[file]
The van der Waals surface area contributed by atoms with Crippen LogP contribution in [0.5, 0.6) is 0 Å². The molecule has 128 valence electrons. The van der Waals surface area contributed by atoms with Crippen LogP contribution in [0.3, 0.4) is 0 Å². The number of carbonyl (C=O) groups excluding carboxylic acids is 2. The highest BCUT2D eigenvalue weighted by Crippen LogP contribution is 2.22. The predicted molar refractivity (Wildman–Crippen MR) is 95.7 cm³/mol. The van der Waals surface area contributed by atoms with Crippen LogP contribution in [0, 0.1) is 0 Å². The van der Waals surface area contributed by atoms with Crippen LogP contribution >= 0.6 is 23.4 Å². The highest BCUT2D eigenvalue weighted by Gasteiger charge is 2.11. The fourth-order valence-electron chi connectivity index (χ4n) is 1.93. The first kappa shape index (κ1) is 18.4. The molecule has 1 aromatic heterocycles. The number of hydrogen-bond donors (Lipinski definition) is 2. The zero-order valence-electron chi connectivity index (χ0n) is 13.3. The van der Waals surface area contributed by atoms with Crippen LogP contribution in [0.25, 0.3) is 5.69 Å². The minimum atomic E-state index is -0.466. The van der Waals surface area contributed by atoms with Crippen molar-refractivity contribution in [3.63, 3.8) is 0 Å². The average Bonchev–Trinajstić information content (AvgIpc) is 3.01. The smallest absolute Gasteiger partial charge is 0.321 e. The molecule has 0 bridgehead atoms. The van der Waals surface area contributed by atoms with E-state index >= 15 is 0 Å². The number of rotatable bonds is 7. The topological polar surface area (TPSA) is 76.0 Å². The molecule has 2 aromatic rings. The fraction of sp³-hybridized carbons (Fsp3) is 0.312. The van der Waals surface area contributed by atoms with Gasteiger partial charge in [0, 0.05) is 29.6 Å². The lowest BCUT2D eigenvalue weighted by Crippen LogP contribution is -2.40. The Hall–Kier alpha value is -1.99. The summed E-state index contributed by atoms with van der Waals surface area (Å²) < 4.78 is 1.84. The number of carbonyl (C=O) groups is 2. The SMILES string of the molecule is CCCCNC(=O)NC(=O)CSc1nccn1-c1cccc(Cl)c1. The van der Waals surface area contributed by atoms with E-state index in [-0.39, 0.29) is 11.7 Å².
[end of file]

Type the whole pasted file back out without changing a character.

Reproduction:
The van der Waals surface area contributed by atoms with Crippen LogP contribution in [0.5, 0.6) is 0 Å². The molecule has 128 valence electrons. The van der Waals surface area contributed by atoms with Crippen LogP contribution in [0.3, 0.4) is 0 Å². The number of carbonyl (C=O) groups excluding carboxylic acids is 2. The highest BCUT2D eigenvalue weighted by Crippen LogP contribution is 2.22. The predicted molar refractivity (Wildman–Crippen MR) is 95.7 cm³/mol. The van der Waals surface area contributed by atoms with Crippen LogP contribution in [0, 0.1) is 0 Å². The van der Waals surface area contributed by atoms with Crippen LogP contribution >= 0.6 is 23.4 Å². The highest BCUT2D eigenvalue weighted by Gasteiger charge is 2.11. The fourth-order valence-electron chi connectivity index (χ4n) is 1.93. The first kappa shape index (κ1) is 18.4. The molecule has 1 aromatic heterocycles. The number of hydrogen-bond donors (Lipinski definition) is 2. The zero-order valence-electron chi connectivity index (χ0n) is 13.3. The van der Waals surface area contributed by atoms with Crippen LogP contribution in [0.25, 0.3) is 5.69 Å². The minimum atomic E-state index is -0.466. The van der Waals surface area contributed by atoms with Crippen molar-refractivity contribution in [3.63, 3.8) is 0 Å². The average Bonchev–Trinajstić information content (AvgIpc) is 3.01. The smallest absolute Gasteiger partial charge is 0.321 e. The molecule has 0 bridgehead atoms. The van der Waals surface area contributed by atoms with E-state index >= 15 is 0 Å². The number of rotatable bonds is 7. The topological polar surface area (TPSA) is 76.0 Å². The molecule has 2 aromatic rings. The fraction of sp³-hybridized carbons (Fsp3) is 0.312. The van der Waals surface area contributed by atoms with Gasteiger partial charge in [0, 0.05) is 29.6 Å². The lowest BCUT2D eigenvalue weighted by Crippen LogP contribution is -2.40. The Hall–Kier alpha value is -1.99. The summed E-state index contributed by atoms with van der Waals surface area (Å²) < 4.78 is 1.84. The number of carbonyl (C=O) groups is 2. The SMILES string of the molecule is CCCCNC(=O)NC(=O)CSc1nccn1-c1cccc(Cl)c1. The van der Waals surface area contributed by atoms with E-state index in [-0.39, 0.29) is 11.7 Å².